Assuming that the international community will maintain a strong presence in Afghanistan in 2003, the transitional government appears likely to survive without major crises for another year, continuing slowly to push the reconstruction of Afghanistan forward. The institutional debate is likely to contribute to gradually shaping the political landscape of the country. While the Taleban and their allies will probably cling on to some bases of support in remote areas of Central and Eastern Afghanistan, carrying out a low-level guerrilla warfare against the government and international troops, they will find extremely difficult to mount any major military offensive. Given the very limited presence of international troops and government structures on the ground, this guerrilla strategy will not be able to inflict major casualties. However, the growing signs that the Pakistani intelligence is supporting the guerrilla mean that it has the potential to develop into something rather more serious. Among the political forces which support the transitional government, the increasingly heated debate about secularism and religion will begin to challenge the ethnic divide as a major factor in deciding political alliances. A large part of Afghan popular opinion appears opposed to the fundamentalists desire to maintain a strict code of behaviour in the country, but the conservatives are well entrenched in the judiciary and within the government and state administration. President Karzai will continue in his weak efforts to to improve the ethnic and political balance within the state administration, as shown in January by the appointment of a new and younger interior minister, Ahmad Ali Jalali. In February, then, Defence Minister Fahim appeared to give way to pressures and announced a spate of new appointments to his ministry, which were supposed to break the virtual monopoly of Tajiks belonging to the Panjsheri faction. It is unclear, however, whether these changes will be enough to appease the critics. Federalism will also be a matter of a heated debate. Key efforts like poppy eradication and the disarmament of the private militias will continue to see the government struggling.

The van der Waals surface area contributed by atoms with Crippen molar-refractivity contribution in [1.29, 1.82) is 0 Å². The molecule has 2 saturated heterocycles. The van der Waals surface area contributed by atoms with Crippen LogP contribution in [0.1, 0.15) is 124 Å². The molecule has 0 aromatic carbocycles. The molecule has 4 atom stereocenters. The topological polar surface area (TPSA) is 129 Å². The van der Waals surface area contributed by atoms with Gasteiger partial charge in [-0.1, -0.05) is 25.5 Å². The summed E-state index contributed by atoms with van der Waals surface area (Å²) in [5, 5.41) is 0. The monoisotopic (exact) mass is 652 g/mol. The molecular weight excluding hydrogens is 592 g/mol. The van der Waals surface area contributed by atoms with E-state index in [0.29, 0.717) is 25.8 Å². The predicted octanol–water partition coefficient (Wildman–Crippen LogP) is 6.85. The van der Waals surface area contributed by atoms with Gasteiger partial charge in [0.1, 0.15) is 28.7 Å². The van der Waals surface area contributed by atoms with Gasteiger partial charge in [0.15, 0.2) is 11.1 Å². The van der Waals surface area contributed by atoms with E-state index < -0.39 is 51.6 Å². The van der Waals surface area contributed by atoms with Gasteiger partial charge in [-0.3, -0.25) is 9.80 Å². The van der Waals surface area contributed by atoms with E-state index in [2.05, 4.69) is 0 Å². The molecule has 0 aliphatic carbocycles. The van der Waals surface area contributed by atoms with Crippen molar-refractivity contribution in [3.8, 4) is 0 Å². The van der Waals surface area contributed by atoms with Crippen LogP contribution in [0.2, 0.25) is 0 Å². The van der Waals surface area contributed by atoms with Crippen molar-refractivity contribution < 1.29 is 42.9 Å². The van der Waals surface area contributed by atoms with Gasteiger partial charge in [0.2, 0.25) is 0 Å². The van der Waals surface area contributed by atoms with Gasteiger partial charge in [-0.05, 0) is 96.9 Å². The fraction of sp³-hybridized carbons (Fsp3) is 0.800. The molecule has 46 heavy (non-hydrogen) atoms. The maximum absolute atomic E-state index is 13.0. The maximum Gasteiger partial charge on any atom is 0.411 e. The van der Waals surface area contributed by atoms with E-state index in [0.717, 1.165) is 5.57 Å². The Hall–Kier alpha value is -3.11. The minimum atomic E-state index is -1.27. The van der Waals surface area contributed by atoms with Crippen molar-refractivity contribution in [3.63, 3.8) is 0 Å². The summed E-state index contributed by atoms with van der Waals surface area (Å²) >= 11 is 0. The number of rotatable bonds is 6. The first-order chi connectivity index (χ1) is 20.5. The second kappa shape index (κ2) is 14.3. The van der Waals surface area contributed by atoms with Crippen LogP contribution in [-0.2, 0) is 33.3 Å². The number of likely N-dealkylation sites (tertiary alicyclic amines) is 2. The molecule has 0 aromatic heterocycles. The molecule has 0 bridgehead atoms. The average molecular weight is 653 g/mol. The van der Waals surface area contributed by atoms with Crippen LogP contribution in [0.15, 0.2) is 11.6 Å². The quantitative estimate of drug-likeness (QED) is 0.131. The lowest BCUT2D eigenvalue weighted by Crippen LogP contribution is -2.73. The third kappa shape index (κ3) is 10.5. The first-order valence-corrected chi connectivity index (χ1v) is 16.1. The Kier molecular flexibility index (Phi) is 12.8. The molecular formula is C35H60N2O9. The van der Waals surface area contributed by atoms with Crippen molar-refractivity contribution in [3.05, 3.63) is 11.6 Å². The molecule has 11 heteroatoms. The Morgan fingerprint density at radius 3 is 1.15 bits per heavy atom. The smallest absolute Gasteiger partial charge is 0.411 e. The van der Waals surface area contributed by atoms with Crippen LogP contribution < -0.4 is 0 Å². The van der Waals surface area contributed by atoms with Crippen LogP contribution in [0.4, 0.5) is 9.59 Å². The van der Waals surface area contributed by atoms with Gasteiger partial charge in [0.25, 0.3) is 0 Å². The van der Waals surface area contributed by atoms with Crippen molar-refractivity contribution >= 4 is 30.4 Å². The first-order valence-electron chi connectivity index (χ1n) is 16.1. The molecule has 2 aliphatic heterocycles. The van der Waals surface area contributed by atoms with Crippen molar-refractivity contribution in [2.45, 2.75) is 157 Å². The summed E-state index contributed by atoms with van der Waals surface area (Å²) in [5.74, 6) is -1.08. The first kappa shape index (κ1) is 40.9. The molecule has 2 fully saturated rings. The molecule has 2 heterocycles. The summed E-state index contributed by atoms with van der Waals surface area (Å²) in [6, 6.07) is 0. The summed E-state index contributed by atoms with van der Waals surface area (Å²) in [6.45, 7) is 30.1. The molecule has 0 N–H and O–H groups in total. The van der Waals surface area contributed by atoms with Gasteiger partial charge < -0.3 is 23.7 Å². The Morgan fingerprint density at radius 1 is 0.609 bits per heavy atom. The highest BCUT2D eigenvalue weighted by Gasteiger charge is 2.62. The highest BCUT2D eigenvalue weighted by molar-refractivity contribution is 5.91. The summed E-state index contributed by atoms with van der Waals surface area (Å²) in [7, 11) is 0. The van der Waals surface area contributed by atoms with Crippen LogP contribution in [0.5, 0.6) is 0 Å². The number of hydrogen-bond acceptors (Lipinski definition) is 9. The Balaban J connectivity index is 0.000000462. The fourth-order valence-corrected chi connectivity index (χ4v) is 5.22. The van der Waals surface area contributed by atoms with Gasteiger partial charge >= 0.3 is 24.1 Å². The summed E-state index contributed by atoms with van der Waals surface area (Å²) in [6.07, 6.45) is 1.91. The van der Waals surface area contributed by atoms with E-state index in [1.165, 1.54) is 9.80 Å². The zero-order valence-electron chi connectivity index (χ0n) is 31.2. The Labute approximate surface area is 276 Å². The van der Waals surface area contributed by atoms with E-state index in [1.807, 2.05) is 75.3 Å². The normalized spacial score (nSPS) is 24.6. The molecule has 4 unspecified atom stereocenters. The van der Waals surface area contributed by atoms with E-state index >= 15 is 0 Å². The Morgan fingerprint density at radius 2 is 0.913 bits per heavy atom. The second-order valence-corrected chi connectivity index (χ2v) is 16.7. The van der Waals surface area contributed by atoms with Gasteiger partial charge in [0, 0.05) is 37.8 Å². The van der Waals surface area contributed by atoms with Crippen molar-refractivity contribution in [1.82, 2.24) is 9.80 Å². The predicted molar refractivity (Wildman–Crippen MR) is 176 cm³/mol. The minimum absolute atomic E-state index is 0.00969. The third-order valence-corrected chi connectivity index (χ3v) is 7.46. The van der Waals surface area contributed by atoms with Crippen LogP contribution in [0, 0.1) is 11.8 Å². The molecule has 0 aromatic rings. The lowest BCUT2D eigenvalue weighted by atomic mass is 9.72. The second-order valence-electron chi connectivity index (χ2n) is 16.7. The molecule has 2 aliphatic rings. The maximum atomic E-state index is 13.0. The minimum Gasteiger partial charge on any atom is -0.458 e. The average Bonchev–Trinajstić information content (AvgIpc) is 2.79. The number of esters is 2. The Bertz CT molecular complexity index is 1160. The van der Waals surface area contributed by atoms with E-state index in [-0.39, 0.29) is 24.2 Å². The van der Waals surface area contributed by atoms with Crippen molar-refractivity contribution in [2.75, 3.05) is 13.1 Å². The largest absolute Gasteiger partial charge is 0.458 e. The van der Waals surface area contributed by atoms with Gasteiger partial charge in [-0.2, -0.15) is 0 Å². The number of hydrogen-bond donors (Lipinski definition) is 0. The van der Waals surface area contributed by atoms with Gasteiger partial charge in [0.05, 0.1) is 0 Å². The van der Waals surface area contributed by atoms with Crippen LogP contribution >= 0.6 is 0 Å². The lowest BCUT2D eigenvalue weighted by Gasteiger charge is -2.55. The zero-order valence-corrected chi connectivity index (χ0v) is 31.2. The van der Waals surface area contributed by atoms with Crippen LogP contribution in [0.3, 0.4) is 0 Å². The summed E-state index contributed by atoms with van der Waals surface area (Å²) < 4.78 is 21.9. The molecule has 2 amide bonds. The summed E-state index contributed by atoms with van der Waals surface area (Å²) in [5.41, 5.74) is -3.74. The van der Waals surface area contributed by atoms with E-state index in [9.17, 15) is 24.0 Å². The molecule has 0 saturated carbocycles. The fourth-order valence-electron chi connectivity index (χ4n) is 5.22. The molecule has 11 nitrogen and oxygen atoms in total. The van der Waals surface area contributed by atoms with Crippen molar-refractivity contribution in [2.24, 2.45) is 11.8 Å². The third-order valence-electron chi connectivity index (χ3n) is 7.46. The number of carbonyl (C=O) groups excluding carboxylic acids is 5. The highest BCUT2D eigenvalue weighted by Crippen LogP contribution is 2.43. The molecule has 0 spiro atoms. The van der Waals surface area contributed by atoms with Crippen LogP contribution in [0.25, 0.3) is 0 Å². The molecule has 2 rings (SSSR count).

During 2003 Afghanistan will continue to be kept afloat mainly by international help. Towards the end of 2002, the Oslo meeting of the donors to Afghanistan indicated that the level of international support will be maintained in 2003 at roughly the same levels of 2002, that is US$1.7bn. The government appears considerably less optimistic and stated that it would be happy to receive half that amount, perhaps trying to prevent the negative impact that a drop in the levels of help actually received might have among the population.
The growing presence of foreign personnel, both military and civilian, will stimulate the economy, but any recovery that will take place will be limited to the services. The bad state of the roads will contribute to feed inflation and the government's efforts to contain it will not be very effective, as shown in January, when it tried to introduce price controls and cut prices of consumer goods by an average of 20%. Even the agriculture will need to wait for much reconstruction work to be done before starting to climb out of its present depressed condition. 
In other terms, 2003 will still be a year of transition in Afghanistan. At the end of it, the country will still not be able to function on its own, even if all the current plans are accomplished. No viable independent army is expected to be deployed before 2004, that is about the same time when the highway network should be completed. Even the repatriation of Afghan refugees should be mostly complete only by 2004. The United Nations expect another 1.2 million refugees to return to Afghanistan in 2003.